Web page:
SETFSUID(2)               Linux Programmer's Manual              SETFSUID(2)

NAME         top

       setfsuid - set user identity used for filesystem checks

SYNOPSIS         top

       #include <sys/fsuid.h>

       int setfsuid(uid_t fsuid);

DESCRIPTION         top

       The system call setfsuid() changes the value of the caller's
       filesystem user ID—the user ID that the Linux kernel uses to check
       for all accesses to the filesystem.  Normally, the value of the
       filesystem user ID will shadow the value of the effective user ID.
       In fact, whenever the effective user ID is changed, the filesystem
       user ID will also be changed to the new value of the effective user

       Explicit calls to setfsuid() and setfsgid(2) are usually used only by
       programs such as the Linux NFS server that need to change what user
       and group ID is used for file access without a corresponding change
       in the real and effective user and group IDs.  A change in the normal
       user IDs for a program such as the NFS server is a security hole that
       can expose it to unwanted signals.  (But see below.)

       setfsuid() will succeed only if the caller is the superuser or if
       fsuid matches either the caller's real user ID, effective user ID,
       saved set-user-ID, or current filesystem user ID.

RETURN VALUE         top

       On both success and failure, this call returns the previous
       filesystem user ID of the caller.

VERSIONS         top

       This system call is present in Linux since version 1.2.

CONFORMING TO         top

       setfsuid() is Linux-specific and should not be used in programs
       intended to be portable.

NOTES         top

       At the time when this system call was introduced, one process could
       send a signal to another process with the same effective user ID.
       This meant that if a privileged process changed its effective user ID
       for the purpose of file permission checking, then it could become
       vulnerable to receiving signals sent by another (unprivileged)
       process with the same user ID.  The filesystem user ID attribute was
       thus added to allow a process to change its user ID for the purposes
       of file permission checking without at the same time becoming
       vulnerable to receiving unwanted signals.  Since Linux 2.0, signal
       permission handling is different (see kill(2)), with the result that
       a process change can change its effective user ID without being
       vulnerable to receiving signals from unwanted processes.  Thus,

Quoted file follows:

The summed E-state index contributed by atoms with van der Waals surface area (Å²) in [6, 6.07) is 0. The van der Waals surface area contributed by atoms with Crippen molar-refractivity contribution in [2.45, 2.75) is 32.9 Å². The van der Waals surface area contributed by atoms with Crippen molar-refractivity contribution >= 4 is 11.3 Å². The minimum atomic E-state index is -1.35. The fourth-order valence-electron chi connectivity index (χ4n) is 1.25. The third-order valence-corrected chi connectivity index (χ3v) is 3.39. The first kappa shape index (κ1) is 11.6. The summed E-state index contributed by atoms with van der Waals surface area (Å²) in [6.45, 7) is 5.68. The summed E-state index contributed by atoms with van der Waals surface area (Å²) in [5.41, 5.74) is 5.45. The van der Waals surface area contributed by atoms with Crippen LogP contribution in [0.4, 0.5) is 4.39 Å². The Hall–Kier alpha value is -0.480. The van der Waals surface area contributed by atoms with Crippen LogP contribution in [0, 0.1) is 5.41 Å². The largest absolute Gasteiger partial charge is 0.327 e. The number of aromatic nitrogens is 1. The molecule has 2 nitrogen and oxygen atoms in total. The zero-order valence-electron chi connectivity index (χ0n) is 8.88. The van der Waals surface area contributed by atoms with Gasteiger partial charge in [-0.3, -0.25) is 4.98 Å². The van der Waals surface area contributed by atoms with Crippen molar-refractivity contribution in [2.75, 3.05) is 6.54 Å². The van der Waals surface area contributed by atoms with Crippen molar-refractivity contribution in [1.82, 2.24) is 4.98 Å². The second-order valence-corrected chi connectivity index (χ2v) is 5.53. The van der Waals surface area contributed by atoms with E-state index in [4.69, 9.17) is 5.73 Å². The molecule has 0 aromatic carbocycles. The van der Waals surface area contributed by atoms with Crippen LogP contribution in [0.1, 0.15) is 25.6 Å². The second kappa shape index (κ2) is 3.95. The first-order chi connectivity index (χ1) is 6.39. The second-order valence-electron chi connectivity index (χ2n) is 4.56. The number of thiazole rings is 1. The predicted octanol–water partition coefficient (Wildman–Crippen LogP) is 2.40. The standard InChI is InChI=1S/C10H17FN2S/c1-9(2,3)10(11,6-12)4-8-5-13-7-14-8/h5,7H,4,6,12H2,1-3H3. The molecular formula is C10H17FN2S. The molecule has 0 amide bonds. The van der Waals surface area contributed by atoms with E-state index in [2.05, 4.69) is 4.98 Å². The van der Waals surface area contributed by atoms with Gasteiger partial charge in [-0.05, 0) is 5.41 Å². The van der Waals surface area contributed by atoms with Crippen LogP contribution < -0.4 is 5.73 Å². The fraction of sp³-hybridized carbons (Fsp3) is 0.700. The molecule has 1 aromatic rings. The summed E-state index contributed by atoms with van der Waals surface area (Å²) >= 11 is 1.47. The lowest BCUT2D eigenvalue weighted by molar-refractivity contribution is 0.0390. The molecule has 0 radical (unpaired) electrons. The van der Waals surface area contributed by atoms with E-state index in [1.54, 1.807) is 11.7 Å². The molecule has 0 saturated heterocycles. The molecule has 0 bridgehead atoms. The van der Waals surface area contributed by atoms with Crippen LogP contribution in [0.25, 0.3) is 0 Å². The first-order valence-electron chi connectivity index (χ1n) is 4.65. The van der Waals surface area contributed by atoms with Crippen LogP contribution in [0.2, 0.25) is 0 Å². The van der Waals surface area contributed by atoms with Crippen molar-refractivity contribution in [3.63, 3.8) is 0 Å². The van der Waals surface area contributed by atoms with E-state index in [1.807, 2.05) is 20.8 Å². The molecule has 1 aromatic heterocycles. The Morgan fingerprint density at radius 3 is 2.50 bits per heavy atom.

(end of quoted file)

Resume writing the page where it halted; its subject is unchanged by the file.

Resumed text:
setfsuid() is nowadays unneeded and should be avoided in new
       applications (likewise for setfsgid(2)).

       The original Linux setfsuid() system call supported only 16-bit user
       IDs.  Subsequently, Linux 2.4 added setfsuid32() supporting 32-bit
       IDs.  The glibc setfsuid() wrapper function transparently deals with
       the variation across kernel versions.

   C library/kernel differences
       In glibc 2.15 and earlier, when the wrapper for this system call
       determines that the argument can't be passed to the kernel without
       integer truncation (because the kernel is old and does not support
       32-bit user IDs), they will return -1 and set errno to EINVAL without
       attempting the system call.

BUGS         top

       No error indications of any kind are returned to the caller, and the
       fact that both successful and unsuccessful calls return the same
       value makes it impossible to directly determine whether the call
       succeeded or failed.  Instead, the caller must resort to looking at
       the return value from a further call such as setfsuid(-1) (which will
       always fail), in order to determine if a preceding call to setfsuid()
       changed the filesystem user ID.  At the very least, EPERM should be
       returned when the call fails (because the caller lacks the CAP_SETUID

SEE ALSO         top

       kill(2), setfsgid(2), capabilities(7), credentials(7)

COLOPHON         top

       This page is part of release 4.08 of the Linux man-pages project.  A
       description of the project, information about reporting bugs, and the
       latest version of this page, can be found at

Linux                            2016-07-17                      SETFSUID(2)